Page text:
Vacating the Space you Want your Teen to Employ.
Two things cannot occupy the same space… and… nothing can exist in a vacuum.
As parents we COULD look at all of the things we want our teens to care about and see who is actually occupying the space. If we take up all of the “Caring about Grades” space, how can they care? If we take up all of the management space, what is left for them to manage?
Here is what we say to teens, “If you don’t take responsibility for your schooling, your parents will. If they don’t, the teachers will. If they can’t, the principal will. If he can’t, the district will. If they can’t the judge will. No-one is not going to care about your education. Someone will give a crap. You have to decide who it will be and if it isn’t going to be you, then you don’t get to complain when when things go badly. You don’t get to cry when you don’t like the decisions that are made for you.”
Addicts hit rock bottom when they realize that their lives have become unmanageable. It’s no wonder so many addicted teens cannot connect to this experience when their parents are managing all of their needs…food, school, legal troubles, automobiles… teens can look at their lives and say, “It’s working perfectly.” while everyone else is running around like a chicken with their heads cut off: stressed out, resentful, and overworked worrying about the very thing that the teen should be concerned with.
Of course we do this because we want our kids to be safe, but that begins to bleed into things that don’t really put them in harm’s way. I’m talking about intervening when life and limb is in danger, but parents intervene in EVERYTHING! Our concept of safety is too closely linked with out own fears os success and failure.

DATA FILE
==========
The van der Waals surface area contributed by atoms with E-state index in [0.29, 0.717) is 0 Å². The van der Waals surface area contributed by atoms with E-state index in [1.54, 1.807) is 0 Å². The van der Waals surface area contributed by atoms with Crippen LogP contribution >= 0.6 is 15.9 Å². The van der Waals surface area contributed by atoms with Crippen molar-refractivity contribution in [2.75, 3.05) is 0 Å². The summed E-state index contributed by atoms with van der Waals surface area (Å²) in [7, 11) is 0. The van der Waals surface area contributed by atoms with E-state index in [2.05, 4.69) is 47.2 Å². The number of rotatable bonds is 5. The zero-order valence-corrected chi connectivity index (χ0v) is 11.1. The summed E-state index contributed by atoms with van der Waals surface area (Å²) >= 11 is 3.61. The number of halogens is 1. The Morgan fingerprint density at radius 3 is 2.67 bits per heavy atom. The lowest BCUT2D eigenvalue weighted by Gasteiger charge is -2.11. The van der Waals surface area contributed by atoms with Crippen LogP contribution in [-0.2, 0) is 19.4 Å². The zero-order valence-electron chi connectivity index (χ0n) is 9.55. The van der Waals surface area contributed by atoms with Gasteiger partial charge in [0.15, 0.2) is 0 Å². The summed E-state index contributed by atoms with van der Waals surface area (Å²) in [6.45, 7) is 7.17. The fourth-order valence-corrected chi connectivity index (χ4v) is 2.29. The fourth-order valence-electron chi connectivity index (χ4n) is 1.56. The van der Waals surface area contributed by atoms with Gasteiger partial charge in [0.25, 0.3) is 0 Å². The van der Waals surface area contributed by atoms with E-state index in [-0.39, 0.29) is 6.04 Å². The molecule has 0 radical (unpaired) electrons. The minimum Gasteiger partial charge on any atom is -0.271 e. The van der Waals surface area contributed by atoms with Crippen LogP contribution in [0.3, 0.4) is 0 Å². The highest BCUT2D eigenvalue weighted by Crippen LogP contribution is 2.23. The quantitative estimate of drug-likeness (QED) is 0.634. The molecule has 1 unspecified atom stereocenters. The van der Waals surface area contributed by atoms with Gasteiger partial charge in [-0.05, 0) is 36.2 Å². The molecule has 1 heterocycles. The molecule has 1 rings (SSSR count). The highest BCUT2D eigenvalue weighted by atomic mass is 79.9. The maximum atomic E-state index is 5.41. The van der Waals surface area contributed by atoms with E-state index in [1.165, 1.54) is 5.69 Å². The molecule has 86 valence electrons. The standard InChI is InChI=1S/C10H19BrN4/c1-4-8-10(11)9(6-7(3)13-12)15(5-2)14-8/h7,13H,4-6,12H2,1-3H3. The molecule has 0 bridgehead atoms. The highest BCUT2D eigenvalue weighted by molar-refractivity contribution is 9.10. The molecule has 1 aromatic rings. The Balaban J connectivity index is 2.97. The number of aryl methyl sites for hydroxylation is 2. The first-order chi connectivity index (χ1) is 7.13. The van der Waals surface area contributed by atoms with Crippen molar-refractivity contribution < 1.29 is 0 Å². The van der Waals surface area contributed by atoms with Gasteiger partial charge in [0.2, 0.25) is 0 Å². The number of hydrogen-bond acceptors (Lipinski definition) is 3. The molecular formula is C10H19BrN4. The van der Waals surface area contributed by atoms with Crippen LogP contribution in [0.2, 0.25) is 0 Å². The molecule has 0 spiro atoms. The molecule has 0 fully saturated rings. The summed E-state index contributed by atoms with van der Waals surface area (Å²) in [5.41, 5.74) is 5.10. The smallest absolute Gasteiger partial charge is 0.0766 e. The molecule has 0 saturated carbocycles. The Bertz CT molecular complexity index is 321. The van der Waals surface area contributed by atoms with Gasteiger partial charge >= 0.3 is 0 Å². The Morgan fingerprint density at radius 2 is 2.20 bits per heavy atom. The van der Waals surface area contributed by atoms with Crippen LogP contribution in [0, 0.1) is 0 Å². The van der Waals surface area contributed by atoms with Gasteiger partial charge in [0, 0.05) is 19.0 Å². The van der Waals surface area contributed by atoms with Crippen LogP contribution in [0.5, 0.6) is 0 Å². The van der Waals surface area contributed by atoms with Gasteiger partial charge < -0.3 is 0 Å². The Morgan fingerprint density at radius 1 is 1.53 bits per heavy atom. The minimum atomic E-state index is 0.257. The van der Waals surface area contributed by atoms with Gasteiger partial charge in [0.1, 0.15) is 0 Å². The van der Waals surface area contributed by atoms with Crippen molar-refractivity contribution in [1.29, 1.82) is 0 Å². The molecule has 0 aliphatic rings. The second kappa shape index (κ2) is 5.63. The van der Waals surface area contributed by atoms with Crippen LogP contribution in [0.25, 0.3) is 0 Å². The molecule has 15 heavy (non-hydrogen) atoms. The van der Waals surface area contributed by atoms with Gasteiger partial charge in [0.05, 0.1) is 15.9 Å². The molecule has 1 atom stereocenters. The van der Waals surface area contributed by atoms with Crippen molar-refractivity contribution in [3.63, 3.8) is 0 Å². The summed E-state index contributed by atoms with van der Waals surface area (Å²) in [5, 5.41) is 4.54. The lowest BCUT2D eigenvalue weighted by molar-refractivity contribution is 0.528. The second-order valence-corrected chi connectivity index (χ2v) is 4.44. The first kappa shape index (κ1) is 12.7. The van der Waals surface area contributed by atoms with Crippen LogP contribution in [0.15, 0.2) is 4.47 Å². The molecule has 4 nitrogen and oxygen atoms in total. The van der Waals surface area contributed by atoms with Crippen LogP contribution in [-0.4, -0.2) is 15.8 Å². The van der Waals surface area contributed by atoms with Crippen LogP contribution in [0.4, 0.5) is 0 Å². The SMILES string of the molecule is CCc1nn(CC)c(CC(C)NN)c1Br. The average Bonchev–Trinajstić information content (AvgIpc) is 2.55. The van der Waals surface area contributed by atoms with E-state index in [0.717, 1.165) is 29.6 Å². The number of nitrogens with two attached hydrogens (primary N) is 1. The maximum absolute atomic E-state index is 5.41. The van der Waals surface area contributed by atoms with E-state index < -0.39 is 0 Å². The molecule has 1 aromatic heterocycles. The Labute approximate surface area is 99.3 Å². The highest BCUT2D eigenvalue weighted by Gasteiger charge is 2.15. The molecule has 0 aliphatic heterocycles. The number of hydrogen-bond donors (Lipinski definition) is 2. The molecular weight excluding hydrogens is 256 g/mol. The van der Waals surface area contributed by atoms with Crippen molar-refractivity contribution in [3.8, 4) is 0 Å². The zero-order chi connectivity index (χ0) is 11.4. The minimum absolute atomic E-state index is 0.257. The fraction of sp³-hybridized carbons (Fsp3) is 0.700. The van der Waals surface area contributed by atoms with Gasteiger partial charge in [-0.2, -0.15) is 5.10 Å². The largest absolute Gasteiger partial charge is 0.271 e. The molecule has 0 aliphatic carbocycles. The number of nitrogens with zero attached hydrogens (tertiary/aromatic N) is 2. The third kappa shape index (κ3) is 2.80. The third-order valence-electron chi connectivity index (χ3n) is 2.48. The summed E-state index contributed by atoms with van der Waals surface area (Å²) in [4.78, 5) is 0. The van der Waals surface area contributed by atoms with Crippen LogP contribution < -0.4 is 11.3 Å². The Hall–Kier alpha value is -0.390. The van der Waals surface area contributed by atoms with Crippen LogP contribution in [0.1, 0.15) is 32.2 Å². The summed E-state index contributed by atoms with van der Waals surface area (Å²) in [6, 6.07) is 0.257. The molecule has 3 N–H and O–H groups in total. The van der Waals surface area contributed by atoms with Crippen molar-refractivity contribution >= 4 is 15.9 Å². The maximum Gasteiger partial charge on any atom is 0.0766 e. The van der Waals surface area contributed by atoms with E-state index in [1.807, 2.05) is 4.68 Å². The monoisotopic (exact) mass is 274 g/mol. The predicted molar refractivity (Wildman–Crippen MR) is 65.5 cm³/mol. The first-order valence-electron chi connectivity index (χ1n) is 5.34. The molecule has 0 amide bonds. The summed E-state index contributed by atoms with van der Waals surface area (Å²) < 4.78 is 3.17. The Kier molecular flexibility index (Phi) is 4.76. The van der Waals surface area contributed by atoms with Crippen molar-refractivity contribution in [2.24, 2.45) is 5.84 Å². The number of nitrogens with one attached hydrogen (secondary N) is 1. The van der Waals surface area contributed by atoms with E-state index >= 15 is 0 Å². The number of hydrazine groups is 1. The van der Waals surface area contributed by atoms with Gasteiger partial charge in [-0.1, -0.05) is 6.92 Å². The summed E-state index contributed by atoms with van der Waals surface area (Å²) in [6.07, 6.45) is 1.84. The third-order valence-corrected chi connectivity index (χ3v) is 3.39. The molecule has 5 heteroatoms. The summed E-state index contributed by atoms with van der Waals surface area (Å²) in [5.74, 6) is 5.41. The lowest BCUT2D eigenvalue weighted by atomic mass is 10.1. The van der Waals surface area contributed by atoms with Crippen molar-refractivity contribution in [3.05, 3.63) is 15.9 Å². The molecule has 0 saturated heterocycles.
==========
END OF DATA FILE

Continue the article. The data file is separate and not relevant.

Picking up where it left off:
If your kid gets and F on a test and the teacher gives them an opportunity to take the test again, how many times would you be willing to remind the kid to contact the teacher to make the arrangements? Daily? 5 times? Who cares about the grades more, you or the kid?
Who SHOULD care about the grades more?
Of course the teen should because it their life and the consequences of not following through or showing up belong to the teen.
Or the teen will create the conflict between you and them by beginning to ignore your daily reminders, your lectures on the dangers of poor performance in school, being respectful of teachers time, and taking advantage of opportunities. All great life lessons that the teen has NO interest in learning from you.
What if you didn’t remind the teen?
When the teen tells you about the grade you say, “That sucks.”
Then the teen tells you that he can retake the test. You say, “Whew! That teacher must like you. Well, that was a close call. Good luck on your retake!”
Look at the life lesson you have offered the teen. By vacating the space of managing the situation. It’s up to the teen to take care of all of it. The biggest complaint that I hear from parents is about teens not taking responsibility and everyday we pass up perfectly good opportunities to give them the life lessons of it.
I know, I know, it’s because we don’t want them to fail.
How do you handle failure? How did you learn how to handle it? Cause and effect. Trial and error. Action and consequence. That’s how.
Did you learn about failure from your parents managing your life? Did we learn how to succeed from that? What did we learn from constant nagging and reminders of what should be important in our lives? What did the lectures and oratories actually teach us?
What did life teach us?
Get out of the way. If it doesn’t kill them or harm them (life and limb folks) let the world take over and remain their ally through the whole experience. ASK them if they want your advise and support. When they say yes, give it to them. Let them choose to listen and follow it o not. Adults get to do that.
Your job is to teach them to be an adult. Not to get them addicted to your reminders of what’s important. They have been living with your value system for 15-17 years, they know what you think is important. Let them figure out what is important to them. Let them figure out if that works in the real world.
Let them have some space to care. The vacuum will win ultimately. Someone will show up to care. Give your teen every chance to show up and care.
If you are unclear about where the damage line is, get a second opinion from a parenting professional.